But fear not. Here’s my favorite single photo of the weekend:
This is Scott Moroch and Jack Rosky, two students at a high school in Wayne New Jersey who are building – yes – their ow nuclear fusion reactor. What Scott is holding in his hand is a model of the fusion chamber they plan to build that they rendered in a 3D printer. The model is plastic, the real thing will be stainless steel (and considerably larger). Now THAT’s using new technology to create new technology…
Finally, my favorite demonstration of the weekend:
….where in Robert Tubbs looks on and assists as Dr. Kevin Dunn from the Hampton-Sidney College in Virginia demonstrates a form of “Caveman Chemistry” – namely a prehistoric chemical process called “fire.”
Conducted in the presence of the Fusor, it’s an intriguing juxtaposition of “Fire Version One” with “Fire Version 2.” Kevin made the point that “civilization” essentially begins with the discovery and control of “Fire v1.0” What becomes of “civilization” if/when we finally control “Fire v2.0”?
And, not surprisingly, it is no easy feat to make fire from two pieces of wood. It takes some coordination to rapidly and repeatedly pull the bow back and forth to spin the spindle while pressing the spindle down against the second piece of wood. It takes a bit of practice and perseverance to get the hang of it.
Watching these young guys try their hand at making fire – and knowing that they would go home to resume their efforts to build and operate a fusion reactor, I came up with this new rule: You’re not aloud to make “nuclear fire” until you have demonstrated that you are capable of making “carbon fire.”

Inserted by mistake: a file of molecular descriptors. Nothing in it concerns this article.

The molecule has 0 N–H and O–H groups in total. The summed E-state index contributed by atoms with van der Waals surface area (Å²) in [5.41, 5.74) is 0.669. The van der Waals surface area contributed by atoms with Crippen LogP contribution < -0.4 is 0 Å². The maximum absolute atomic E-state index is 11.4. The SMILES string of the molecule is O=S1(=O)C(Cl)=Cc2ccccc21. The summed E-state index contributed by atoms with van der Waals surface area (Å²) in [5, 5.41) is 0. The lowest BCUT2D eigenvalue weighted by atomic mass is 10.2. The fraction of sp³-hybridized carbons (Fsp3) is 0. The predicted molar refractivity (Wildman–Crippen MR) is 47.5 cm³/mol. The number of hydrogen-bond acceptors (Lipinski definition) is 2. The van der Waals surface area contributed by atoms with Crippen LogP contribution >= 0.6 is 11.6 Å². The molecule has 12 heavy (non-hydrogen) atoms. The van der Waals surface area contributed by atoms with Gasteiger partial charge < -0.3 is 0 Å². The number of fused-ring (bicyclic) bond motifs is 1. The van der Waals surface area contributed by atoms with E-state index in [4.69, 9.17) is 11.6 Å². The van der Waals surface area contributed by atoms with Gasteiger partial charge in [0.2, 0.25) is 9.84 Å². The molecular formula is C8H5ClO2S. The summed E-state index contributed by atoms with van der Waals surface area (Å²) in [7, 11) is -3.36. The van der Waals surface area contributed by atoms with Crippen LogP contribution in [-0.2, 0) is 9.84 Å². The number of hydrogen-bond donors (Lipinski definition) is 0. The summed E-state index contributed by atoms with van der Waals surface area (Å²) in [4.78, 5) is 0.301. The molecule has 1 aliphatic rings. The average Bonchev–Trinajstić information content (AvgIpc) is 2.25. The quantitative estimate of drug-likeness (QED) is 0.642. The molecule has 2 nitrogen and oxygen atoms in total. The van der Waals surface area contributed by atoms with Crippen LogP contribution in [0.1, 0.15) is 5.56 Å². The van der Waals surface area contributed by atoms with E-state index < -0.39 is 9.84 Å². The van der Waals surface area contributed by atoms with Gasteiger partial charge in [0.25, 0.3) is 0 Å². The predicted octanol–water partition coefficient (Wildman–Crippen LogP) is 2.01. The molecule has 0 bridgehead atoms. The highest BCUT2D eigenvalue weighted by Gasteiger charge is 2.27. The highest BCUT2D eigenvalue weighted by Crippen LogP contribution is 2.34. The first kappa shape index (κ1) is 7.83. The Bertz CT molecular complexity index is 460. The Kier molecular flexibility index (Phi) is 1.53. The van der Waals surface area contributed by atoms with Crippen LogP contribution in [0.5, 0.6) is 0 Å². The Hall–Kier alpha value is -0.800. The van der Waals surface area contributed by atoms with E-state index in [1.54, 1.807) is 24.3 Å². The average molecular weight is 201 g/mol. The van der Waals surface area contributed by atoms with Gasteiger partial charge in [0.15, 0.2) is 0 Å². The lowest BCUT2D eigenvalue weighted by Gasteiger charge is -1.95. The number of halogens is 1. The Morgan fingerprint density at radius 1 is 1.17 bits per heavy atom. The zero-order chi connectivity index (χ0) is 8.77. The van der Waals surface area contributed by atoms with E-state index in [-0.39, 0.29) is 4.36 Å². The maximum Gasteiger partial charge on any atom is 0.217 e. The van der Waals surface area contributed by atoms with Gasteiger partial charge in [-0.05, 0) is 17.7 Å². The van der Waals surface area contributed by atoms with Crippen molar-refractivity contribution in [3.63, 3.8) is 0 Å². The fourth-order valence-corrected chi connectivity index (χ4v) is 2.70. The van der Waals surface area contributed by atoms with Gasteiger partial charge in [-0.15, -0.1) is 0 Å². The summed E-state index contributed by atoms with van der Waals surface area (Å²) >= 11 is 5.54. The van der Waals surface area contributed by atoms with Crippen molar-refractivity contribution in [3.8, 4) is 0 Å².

You know, first things first…
Maybe you’ve seen these photos that I posted on Facebook of the August Super Moon rising over Nashville: The response has been very gratifying. Several people have said these are the nicest photos they’ve ever seen of Nashville. That might be debatable (he says, feigning modesty), but in any case, several people have purchased prints.
In addition to the prints, I’m throwing in a digital file that looks really cool as the “wallpaper” on your smart phone or tablet:
Just follow THIS LINK for details and ordering
A friend sent me this video yesterday – along with the ironic observation that a rap decrying our obsession with screens was delivered – how else? – by screen. And that a screed lambasting Facebook would show up – where else? – on Facebook.
I have managed to more or less maintain my “social media” embargo for the better part of three weeks now. I have ranted a few times via Twitter @Comcastcares (they don’t, really, it was a full week before anybody tweet-replied to the most recent distress signal. Hence the ensuing hash tag #Comcastjustpretendstocare).
And I have made one or two ‘guerilla strikes’ each day into Facebook to see if there are any actual pressing matters that have been left for me there. So far, no so much.
So I am learning that an Internet addict CAN manage their consumption of digits, just as an overeater can learn how to manage their consumption of calories.
More parallel ironies come to mind. I have said on several occasions that over the past few months my engagement with the ‘social media’ firmament has been recalling my relationship with Johnny Walker and Stolichnaya in the months before I finally started going to AA meetings in the fall of 1987. Some arithmetic is in order: